How will Nashville address the city’s affordable housing crisis that is pushing people into homelessness? A panel discussion, organized by Conscious Conversation, brought together Nashville leaders who are looking for answers.
The event, part of the Conscious Conversation’s monthly discussion series, was held Feb. 23 at Refinery Nashville – one year after the organization hosted a discussion on gentrification in the city. Around 75 people attended the event.
“The value of this conversation (for the audience) will be to hear the facts, hear what the people who are on the ground are seeing and doing in the homeless population, and finding a way to get involved,” said Jarrett Strickland, one of the co-producers of Conscious Conversation. He noted that the city has seen a 10 percent spike in homelessness since last year’s discussion on the topic.
“People have these conversations in silos, but what does it look like when we have these conversations as a whole? If we have organized people, who are direct about what they want done, things can actually get done,” he added.
Panelists included Councilman Freddie O’Connell, District 19; Nicole Brandt, founder and executive director of Poverty and the Arts; Brian E. Sexton, affordable housing development specialist at New Level Community Development Corp; Adam Graham, housing and grants coordinator for homeless programs at Urban Housing Solutions Inc; Justin Singleton, McKinney-Vinto Homeless Program coordinator for the Tennessee Department of Education; and Linda Bailey, vendor office manager for The Contributor.
Bailey was able to speak from the perspective of someone who works directly with people experiencing homelessness, as she hears first-hand how Contributor vendors struggle to attain affordable housing, then stay housed once they’re off the streets.
Much of the discussion focused on staying informed about lawmakers' actions regarding affordable housing, and providing support systems for people experiencing homelessness and new to stable housing.
O’Connell, whose district has the highest per capita rate of poverty, criticized state lawmakers who have taken actions against Metro bills aimed at increasing affordable housing, growing the local workforce and regulating short-term rentals.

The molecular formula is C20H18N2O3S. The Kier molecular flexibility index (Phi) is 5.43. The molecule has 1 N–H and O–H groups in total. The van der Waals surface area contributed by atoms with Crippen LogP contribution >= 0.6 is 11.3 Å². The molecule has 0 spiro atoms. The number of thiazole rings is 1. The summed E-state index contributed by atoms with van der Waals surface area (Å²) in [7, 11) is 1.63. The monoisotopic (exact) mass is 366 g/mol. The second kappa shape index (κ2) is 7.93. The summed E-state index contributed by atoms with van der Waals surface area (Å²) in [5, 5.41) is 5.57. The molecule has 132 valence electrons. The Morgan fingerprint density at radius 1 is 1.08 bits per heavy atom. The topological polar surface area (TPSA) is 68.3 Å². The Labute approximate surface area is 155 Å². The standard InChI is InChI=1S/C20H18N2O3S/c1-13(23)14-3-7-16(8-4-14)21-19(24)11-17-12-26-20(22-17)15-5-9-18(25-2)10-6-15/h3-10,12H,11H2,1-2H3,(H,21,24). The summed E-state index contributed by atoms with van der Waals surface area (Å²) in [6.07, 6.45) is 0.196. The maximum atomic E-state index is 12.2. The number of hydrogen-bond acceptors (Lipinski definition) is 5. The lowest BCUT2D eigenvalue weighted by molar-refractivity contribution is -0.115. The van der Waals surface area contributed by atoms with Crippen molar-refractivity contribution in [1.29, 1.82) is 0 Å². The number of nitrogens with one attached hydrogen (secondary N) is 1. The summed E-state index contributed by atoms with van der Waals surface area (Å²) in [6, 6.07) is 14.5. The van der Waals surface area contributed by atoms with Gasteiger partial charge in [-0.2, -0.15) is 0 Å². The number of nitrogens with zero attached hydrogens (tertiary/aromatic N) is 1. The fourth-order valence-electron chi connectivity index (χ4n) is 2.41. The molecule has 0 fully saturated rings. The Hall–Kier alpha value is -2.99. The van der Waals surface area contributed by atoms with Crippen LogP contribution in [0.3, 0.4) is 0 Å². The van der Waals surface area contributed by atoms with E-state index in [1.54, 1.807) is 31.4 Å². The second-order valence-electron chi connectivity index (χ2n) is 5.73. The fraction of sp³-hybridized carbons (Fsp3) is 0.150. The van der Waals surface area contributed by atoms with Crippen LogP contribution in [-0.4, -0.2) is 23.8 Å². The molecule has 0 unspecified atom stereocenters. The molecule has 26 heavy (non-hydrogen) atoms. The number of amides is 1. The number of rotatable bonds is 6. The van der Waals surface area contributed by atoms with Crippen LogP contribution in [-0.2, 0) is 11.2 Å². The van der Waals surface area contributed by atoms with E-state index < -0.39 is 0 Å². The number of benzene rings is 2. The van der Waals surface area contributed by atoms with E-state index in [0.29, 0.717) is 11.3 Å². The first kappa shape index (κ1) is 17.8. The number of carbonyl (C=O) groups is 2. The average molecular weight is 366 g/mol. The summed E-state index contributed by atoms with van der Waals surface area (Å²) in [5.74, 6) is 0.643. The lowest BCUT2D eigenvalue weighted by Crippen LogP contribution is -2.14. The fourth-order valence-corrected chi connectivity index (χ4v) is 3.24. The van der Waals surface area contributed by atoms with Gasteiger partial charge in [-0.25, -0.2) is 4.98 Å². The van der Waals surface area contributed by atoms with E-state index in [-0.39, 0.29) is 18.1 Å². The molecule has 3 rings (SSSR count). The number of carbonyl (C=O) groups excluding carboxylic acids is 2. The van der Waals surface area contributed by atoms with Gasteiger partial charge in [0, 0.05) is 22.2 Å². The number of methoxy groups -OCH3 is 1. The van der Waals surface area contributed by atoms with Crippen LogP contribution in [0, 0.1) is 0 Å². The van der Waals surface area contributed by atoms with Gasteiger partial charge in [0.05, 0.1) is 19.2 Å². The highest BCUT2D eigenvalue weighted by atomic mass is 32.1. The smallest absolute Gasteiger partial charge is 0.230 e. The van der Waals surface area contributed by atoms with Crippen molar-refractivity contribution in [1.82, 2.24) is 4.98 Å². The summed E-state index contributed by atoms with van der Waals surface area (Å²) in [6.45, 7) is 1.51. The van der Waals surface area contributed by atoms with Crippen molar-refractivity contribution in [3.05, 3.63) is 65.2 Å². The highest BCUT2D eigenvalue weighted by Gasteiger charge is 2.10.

A Republican-backed state bill, introduced Feb. 9, would enact a statewide policy for short-term rentals, and would prohibit the local governing body from regulating the use of property as a short-term rental unit. The bill undoes regulations put into place by Metro Council. O'Connell pointed to the existence of short-term rentals directly affecting the amount of accessible affordable housing.
“Our regional area is voting against Middle Tennessee’s economic interest. We have to pay attention to this,” he said.
Panelists also focused on the importance of providing an entire scope of care to people experiencing homelessness or those new to housing.
"When people experiencing homelessness are only allowed where other homeless people are welcome, then the mindset is perpetuating,” Brandt told the audience. Her organization provides creative outlets for artists overcoming homelessness. "One of the big things is how to look at someone who is homeless as this holistic issue, not just how do we get them into housing, but how do we give them something to do once they’re in housing?
"But most importantly, community and building relationships once they’re not in survival mode. (Community) is really critical once they’re in housing.”
Bailey added, “When I see people come into The Contributor and start doing it and start being a part of our team, it can really help them. There are a lot of people in Nashville who want to help in any way they can – and (community) helps.”
Conscious Conversation's next panel in March will focus on upcoming politicians. More information is available at www.consciousconversation.co.
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